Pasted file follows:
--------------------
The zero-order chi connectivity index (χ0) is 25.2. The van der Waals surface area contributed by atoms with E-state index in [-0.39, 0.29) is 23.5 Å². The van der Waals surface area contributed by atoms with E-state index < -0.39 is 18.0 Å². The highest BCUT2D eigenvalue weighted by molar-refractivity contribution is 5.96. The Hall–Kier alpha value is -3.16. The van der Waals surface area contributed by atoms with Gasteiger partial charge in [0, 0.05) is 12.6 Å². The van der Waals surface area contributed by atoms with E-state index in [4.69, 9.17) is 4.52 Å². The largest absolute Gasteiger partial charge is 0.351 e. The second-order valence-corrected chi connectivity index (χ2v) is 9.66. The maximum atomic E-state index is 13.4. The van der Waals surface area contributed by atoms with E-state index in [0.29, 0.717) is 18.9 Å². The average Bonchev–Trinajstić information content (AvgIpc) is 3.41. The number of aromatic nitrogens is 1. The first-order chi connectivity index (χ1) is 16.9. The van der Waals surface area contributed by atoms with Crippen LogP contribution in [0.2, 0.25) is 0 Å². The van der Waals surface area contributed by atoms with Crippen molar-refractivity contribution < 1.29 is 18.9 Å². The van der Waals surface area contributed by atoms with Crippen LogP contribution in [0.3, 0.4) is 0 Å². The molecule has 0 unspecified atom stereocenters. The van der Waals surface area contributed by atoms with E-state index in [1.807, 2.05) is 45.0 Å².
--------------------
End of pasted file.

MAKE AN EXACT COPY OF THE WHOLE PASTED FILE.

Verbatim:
The zero-order chi connectivity index (χ0) is 25.2. The van der Waals surface area contributed by atoms with E-state index in [-0.39, 0.29) is 23.5 Å². The van der Waals surface area contributed by atoms with E-state index < -0.39 is 18.0 Å². The highest BCUT2D eigenvalue weighted by molar-refractivity contribution is 5.96. The Hall–Kier alpha value is -3.16. The van der Waals surface area contributed by atoms with Gasteiger partial charge in [0, 0.05) is 12.6 Å². The van der Waals surface area contributed by atoms with E-state index in [4.69, 9.17) is 4.52 Å². The largest absolute Gasteiger partial charge is 0.351 e. The second-order valence-corrected chi connectivity index (χ2v) is 9.66. The maximum atomic E-state index is 13.4. The van der Waals surface area contributed by atoms with E-state index in [0.29, 0.717) is 18.9 Å². The average Bonchev–Trinajstić information content (AvgIpc) is 3.41. The number of aromatic nitrogens is 1. The first-order chi connectivity index (χ1) is 16.9. The van der Waals surface area contributed by atoms with Crippen LogP contribution in [0.2, 0.25) is 0 Å². The van der Waals surface area contributed by atoms with Crippen molar-refractivity contribution < 1.29 is 18.9 Å². The van der Waals surface area contributed by atoms with Crippen LogP contribution in [0.3, 0.4) is 0 Å². The molecule has 0 unspecified atom stereocenters. The van der Waals surface area contributed by atoms with E-state index in [1.807, 2.05) is 45.0 Å².